Thursday, April 10, 2008

Ben Stein's new movie: Expelled

UPDATE: For the "super-trailer", click here.

Stein's film on evolution and ID will be released on April 18th in more than 1,000 theaters nationwide. To see the website and the trailer, click here.


At minimum, I'm expecting a Michael-Moore quality and type of documentary-- well-produced, amusing, poignant, at least occasionally insightful, and of course, provocative.

A number of articles here, but let's start with Marvin Olasky's in World...

The 100-minute documentary, Expelled, is perfect for adults and children of middle-school age or above: It should be rated R not for sex or violence but for being reasonable, radical, risible, and right. (It is rated PG for thematic material, some disturbing images, and brief smoking.) ...Stein is amusing as he walks, in dark suit and bright running shoes, from interview to interview with scientists and philosophers on both sides of the evolution debate.

Expelled rightly equates Darwinian stifling of free speech with the Communist attempt to enslave millions behind the Berlin Wall. One Expelled scene shows Stein, mathematician David Berlinski (a sophisticated Paris resident), and nuclear physicist Gerald Schroeder (wearing a yarmulke), all now ID advocates, discussing the importance of freedom as they visit a remnant of the Wall. All three are Jewish, and they don't look or talk like the hicks portrayed in Inherit the Wind.

Stein, giving the Darwinists he interviews plenty of time to make their case, is particularly effective in his conversation with Richard Dawkins, atheistic author of the best-selling The God Delusion. Dawkins astoundingly admits that life on earth could be the result of ID, as long as the designer was a being from outer space who was himself the product of atheistic evolution. No God allowed!

Expelled's showing of the connection between evolutionary doctrine and Nazi eugenics has already infuriated some in academia and the media...

The real question is: Did Darwinism bulwark Hitlerian hatred by providing a scientific rationale for killing those considered less fit in the struggle for survival? The answer to that question is an unambiguous yes....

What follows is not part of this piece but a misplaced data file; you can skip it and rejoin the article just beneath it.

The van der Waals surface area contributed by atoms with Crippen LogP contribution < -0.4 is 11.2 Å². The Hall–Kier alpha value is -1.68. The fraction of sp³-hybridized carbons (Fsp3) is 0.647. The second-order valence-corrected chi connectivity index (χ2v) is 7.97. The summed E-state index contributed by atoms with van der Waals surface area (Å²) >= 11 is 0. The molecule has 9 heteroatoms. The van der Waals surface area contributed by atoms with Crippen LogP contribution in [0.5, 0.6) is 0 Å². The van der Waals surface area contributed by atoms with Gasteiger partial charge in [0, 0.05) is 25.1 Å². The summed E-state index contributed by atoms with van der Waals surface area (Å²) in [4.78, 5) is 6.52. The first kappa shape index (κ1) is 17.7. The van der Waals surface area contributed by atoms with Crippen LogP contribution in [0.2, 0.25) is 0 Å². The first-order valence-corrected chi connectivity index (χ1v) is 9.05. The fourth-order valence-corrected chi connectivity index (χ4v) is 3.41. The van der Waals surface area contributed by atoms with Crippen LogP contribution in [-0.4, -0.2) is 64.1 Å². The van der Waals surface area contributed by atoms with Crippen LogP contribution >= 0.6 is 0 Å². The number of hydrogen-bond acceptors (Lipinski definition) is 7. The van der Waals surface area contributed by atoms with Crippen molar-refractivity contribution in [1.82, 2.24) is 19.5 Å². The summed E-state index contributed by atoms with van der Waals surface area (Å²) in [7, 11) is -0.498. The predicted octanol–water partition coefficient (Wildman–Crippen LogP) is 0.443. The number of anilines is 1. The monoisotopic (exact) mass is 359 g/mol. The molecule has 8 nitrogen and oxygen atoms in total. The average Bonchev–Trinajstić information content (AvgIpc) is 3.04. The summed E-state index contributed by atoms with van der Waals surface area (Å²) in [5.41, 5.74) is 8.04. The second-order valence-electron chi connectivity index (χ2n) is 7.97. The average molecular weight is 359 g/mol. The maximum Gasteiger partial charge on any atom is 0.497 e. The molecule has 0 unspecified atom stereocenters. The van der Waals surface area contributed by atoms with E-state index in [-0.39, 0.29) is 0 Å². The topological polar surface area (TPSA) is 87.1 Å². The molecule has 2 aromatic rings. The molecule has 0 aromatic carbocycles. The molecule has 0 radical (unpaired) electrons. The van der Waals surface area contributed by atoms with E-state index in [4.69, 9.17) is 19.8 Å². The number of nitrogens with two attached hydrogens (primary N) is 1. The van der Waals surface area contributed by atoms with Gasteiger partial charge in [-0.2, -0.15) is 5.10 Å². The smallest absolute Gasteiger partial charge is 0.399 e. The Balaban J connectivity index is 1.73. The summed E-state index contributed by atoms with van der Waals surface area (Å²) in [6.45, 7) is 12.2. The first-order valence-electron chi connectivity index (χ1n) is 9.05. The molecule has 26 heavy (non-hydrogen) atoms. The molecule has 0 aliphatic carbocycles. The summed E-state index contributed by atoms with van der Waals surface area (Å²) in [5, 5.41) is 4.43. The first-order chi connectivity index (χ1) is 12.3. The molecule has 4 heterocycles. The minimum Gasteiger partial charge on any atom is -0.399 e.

April 18 will bring an interesting test of whether Expelled, or any other documentary so conceived and so dedicated, can endure in movie theaters past the first weekend. Michael Moore's fatuous documentaries have done good box office with the help of sympathetic reviewers and network news producers. Ben Stein's excellent one might rely on evangelicals and others who are tired of being ridiculed by the closed minds of the Evolution Establishment.


And then there's this from Jenn Duncan in the Southeast Outlook...

The documentary by Ben Stein exposes persecution of professors, scientists and journalists who claim they are denied the freedom to follow evidence of the universe’s origin wherever it leads....According to Stein, "Expelled exposes a loss of freedom of inquiry in the scientific world."

Ben Stein, perhaps best known as the monotone teacher from the hit movie Ferris Bueller’s Day Off, doesn’t simply talk to people who represent one side of the story. The film follows him on a journey to answer the age-old question: Are we the handiwork of a designer or simply the product of countless mutations? Is Intelligent Design a pseudo-science trying to undercut evolutionary biology, or is it a reasonable science being censored by an establishment that is hostile to deviation from the status quo?

Stein questions scientists such as Richard Dawkins, author of The God Delusion, influential biologist and atheist PZ Myers and Eugenie Scott, head of the National Center for Science Education. Stein said he discovered an elitist scientific establishment that has swapped skepticism for dogma, calls the theory of evolution fact, and seeks to smear any who propose other ideas. Grant money, jobs, publications and the entire name of Big Science is at stake, according to Stein.

Although some interviewees are raising a ruckus about the film, Steve Schmidt, director of distributing, said "every person was told this film would be about the conflict between Intelligent Design and Evolution, each person was given the questions in advance if they desired, each person was paid, and every one of them cashed their check. Our conscience is totally clean regarding the film—we misrepresented nothing."